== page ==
Also, not having a risk factor does not mean that an individual will not get the condition. It is always important to discuss the effect of risk factors with your healthcare provider.
What are the Causes of Whipworm Infection? (Etiology)
Whipworm Infection is caused by the roundworm Trichuris trichiura. Humans are the main reservoir of whipworm (roundworm).
- Upon ingestion of the roundworm (T. trichiura) eggs, the eggs travel through the gastrointestinal tract (food tract), until they reach the small intestine, where they hatch and mature. This causes a Whipworm Infection
- Adult roundworms travel to the large intestine, where they can reproduce and live for up to a year, or even longer in untreated cases
- Eggs laid by the adult whipworms are passed into fecal matter to embryonate (develop as an embryo) in the local soils. The eggs found in the soil are resistant to cold temperature, but not to desiccation (dry conditions); therefore, the frequency of infection is greater in moist, tropical areas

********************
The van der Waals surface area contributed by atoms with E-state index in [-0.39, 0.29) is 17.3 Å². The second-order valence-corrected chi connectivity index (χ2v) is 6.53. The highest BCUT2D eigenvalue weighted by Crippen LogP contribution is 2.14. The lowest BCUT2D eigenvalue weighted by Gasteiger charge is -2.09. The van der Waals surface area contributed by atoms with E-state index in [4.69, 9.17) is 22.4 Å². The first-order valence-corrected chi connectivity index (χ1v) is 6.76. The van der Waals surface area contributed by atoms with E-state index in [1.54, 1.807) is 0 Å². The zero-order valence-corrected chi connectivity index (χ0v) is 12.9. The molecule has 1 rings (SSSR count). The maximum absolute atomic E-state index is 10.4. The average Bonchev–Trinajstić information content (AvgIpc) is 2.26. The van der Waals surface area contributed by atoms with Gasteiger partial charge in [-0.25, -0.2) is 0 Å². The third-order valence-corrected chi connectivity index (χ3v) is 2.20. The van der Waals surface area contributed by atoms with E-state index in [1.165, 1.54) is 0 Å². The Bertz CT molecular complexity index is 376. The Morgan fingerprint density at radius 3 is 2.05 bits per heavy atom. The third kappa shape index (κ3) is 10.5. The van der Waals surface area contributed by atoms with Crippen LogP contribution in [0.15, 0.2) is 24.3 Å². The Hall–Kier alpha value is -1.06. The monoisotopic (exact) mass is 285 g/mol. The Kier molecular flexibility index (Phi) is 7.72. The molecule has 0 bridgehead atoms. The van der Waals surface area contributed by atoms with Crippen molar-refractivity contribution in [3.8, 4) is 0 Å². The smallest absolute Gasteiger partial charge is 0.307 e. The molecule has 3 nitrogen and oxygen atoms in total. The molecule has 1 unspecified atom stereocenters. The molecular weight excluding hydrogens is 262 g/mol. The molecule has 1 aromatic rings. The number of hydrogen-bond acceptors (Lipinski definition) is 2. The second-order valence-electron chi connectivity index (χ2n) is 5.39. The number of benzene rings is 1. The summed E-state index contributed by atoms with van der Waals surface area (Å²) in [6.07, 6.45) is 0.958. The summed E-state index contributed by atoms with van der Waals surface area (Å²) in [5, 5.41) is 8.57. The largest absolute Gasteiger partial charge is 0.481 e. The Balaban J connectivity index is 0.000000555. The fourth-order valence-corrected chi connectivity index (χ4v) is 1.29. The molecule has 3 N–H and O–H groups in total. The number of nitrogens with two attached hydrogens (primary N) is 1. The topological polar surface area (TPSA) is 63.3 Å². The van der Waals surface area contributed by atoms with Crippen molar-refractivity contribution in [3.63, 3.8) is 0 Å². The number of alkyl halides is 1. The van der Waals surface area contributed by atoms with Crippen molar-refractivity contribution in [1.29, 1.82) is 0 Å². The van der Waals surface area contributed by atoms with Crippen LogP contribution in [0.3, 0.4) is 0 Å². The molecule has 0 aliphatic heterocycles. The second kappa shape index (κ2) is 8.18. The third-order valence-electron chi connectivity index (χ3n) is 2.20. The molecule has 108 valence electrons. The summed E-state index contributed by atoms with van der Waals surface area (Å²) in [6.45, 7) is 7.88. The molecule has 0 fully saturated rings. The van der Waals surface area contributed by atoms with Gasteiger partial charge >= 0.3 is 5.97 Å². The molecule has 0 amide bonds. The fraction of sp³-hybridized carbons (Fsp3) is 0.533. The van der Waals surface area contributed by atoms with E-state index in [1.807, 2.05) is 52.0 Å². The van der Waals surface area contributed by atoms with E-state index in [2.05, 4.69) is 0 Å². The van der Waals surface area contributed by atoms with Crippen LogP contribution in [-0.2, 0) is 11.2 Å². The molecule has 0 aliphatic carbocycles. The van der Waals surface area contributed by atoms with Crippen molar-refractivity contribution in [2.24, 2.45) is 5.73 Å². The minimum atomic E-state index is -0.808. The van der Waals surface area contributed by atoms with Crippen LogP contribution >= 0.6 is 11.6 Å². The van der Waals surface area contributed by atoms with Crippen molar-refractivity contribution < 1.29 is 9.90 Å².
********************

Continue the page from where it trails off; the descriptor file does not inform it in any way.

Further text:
- The human whipworms are long ‘whip-like’ worms with flattened posterior end (30-50 millimeters in length), classified as roundworms. Female whipworms can lay about 10,000 eggs per day through human feces that get deposited in soils, mostly in areas where people practice ‘open (outside) defecation’
What are the Signs and Symptoms of Whipworm Infection?
The common signs and symptoms of Whipworm Infection are:
- Abdominal pain
- Bloody diarrhea
- Tenesmus: Feeling of incomplete defecation
- Anemia: Decreased amount of hemoglobin in blood
- Fecal incontinence during sleep
- Vitamin A deficiency
- Children with light Whipworm Infections usually may have no symptoms.
How is Whipworm Infection Diagnosed?
The diagnosis of Whipworm Infection may include the following:
- Physical examination with thorough evaluation of medical history (and recent travel history)
- Presence of ova or parasites in stool detected through lab tests
Many clinical conditions may have similar signs and symptoms. Your healthcare provider may perform additional tests to rule out other clinical conditions to arrive at a definitive diagnosis.